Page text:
Man Lobbies for the Wild Turkey

If Clarence “Butch” Koch ever wondered whether the wild turkey or ruffed grouse most deserved to become Wisconsin’s official game bird, his doubts vanished in September while hunting black bears in the state’s far North Woods.

“I never saw one partridge (grouse) but I saw all sorts of wild turkeys,” said Koch, an Oshkosh, Wisconsin, resident. “Turkeys are pretty much statewide now. You can’t say that about partridge.”

hunter with dead turkey

Turkeys provide more hunting recreation than any other game bird in Wisconsin.

That’s also why Koch keeps working to get Wisconsin lawmakers to designate wild turkeys as the state game bird. A bill to that effect died in the Legislature in 2016, but Koch hopes lawmakers will try again this session.

Besides, the wild turkey is the people’s choice. Koch’s suggestion to make wild turkeys Wisconsin’s official game bird won in a landslide April 10 at the statewide Conservation Congress spring hearings. The vote on Koch’s advisory question was 2,492-1,316 (65.5 to 34.5), with 64 counties approving, seven opposing and one tying.

Koch’s passion for wild turkeys runs deep. He bowhunts them regularly, and has arrowed two turkey grand slams and is three-quarters to a third grand slam with his bow. Turkey hunting’s “slams” are documented by the National Wild Turkey Federation. The four required subspecies for a grand slam are the Eastern, Osceola (Florida), Merriam’s and Rio Grande turkeys in the United States. Koch’s brother, John, also has two grand slams, and is halfway to No. 3

Koch, who chairs Winnebago County’s five-person Conservation Congress delegation, was happy with the big win. Still, he wonders why one-third of voters and 11 percent of counties didn’t honor the big bird, which has flourished since its restoration began in 1976. Marquette County voters split on the question, while Barron, Florence, Fond du Lac, Jackson, Lincoln, Rusk and Sawyer opposed it.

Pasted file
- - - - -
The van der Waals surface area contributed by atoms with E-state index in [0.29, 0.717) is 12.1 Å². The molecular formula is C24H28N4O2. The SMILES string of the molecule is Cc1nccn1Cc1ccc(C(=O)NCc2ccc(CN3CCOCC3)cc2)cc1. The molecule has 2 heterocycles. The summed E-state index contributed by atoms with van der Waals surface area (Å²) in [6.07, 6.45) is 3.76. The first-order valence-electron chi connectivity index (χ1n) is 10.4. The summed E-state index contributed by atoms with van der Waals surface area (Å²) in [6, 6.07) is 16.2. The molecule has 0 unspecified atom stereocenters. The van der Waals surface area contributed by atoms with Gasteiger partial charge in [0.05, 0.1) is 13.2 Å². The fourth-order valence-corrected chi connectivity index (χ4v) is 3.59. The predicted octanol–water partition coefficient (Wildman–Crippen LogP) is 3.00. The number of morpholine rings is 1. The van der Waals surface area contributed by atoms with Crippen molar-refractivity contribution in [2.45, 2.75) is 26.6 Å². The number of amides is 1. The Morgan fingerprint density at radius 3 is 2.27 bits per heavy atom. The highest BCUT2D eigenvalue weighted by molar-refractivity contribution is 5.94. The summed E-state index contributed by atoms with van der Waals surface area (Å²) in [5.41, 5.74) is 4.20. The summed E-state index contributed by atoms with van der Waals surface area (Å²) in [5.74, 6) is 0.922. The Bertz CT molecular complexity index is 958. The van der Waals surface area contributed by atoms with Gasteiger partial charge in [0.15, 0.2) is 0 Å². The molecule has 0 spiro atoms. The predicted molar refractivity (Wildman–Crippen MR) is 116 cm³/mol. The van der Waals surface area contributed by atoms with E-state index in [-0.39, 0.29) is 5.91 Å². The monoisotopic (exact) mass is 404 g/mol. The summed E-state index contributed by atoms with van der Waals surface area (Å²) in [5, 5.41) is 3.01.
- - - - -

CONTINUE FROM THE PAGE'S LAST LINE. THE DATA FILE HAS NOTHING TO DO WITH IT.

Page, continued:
“I can’t imagine why anyone voted against it,” Koch said. “Wild turkeys are native to Wisconsin, we can hunt them in spring and fall, and they provide more hunting opportunities than any other game bird. You can hunt them with a dog, or by calling or patterning them. Besides, pheasants can’t be our state game bird. They’re from China.”

The wild turkey is arguably Wisconsin’s greatest wildlife-management success. Jesuit explorer Claud Jean Allouez documented them along Lake Winnebago in 1670, and they were common across Wisconsin’s lower two-thirds when European settlers arrived. By the late 1800s, however, turkeys were wiped out statewide by market hunting and near-total conversion of woodlands to farm fields.

strutting turkey in field

After being exterminated in Wisconsin by the late 1800s, wild turkeys now prosper statewide.

Several attempts to restore turkeys using game-farm birds failed in the mid-1900s before the Department of Natural Resources and National Wild Turkey Federation brought nearly 1,800 wild birds from Missouri and other states to southwestern Wisconsin in the late 1970s. As those flocks prospered, the DNR and NWTF spent roughly the next decade trapping and moving turkeys across the state, where they thrived beyond all biological expectations. The DNR estimates over 350,000 wild turkeys now live in Wisconsin.

The state’s annual six-week spring turkey season opened April 12, and the DNR made 240,768 permits available for Wisconsin’s approximately 130,000 turkey hunters. They bagged 45,501 gobblers in 2016, the most since shooting 47,722 in spring 2010. The record spring-season kill was 52,880 in 2008.